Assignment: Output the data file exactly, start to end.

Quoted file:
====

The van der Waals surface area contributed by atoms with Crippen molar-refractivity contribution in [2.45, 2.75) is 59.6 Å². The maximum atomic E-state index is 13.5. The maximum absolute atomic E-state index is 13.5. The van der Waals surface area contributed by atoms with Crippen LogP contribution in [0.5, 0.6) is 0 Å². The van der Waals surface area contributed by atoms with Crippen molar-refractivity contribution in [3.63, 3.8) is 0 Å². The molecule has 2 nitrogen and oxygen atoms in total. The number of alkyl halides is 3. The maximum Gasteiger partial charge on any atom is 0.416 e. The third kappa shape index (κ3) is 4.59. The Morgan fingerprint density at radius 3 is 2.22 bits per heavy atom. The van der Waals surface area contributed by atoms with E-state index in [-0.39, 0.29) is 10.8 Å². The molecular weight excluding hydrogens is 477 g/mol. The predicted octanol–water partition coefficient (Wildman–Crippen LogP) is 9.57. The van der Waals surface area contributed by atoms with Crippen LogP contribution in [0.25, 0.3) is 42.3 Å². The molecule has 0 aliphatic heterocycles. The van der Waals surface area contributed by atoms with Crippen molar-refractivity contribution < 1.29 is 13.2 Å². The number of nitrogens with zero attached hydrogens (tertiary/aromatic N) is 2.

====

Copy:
The van der Waals surface area contributed by atoms with Crippen molar-refractivity contribution in [2.45, 2.75) is 59.6 Å². The maximum atomic E-state index is 13.5. The maximum absolute atomic E-state index is 13.5. The van der Waals surface area contributed by atoms with Crippen LogP contribution in [0.5, 0.6) is 0 Å². The van der Waals surface area contributed by atoms with Crippen molar-refractivity contribution in [3.63, 3.8) is 0 Å². The molecule has 2 nitrogen and oxygen atoms in total. The number of alkyl halides is 3. The maximum Gasteiger partial charge on any atom is 0.416 e. The third kappa shape index (κ3) is 4.59. The Morgan fingerprint density at radius 3 is 2.22 bits per heavy atom. The van der Waals surface area contributed by atoms with E-state index in [-0.39, 0.29) is 10.8 Å². The molecular weight excluding hydrogens is 477 g/mol. The predicted octanol–water partition coefficient (Wildman–Crippen LogP) is 9.57. The van der Waals surface area contributed by atoms with Crippen LogP contribution in [0.25, 0.3) is 42.3 Å². The molecule has 0 aliphatic heterocycles. The van der Waals surface area contributed by atoms with Crippen molar-refractivity contribution < 1.29 is 13.2 Å². The number of nitrogens with zero attached hydrogens (tertiary/aromatic N) is 2.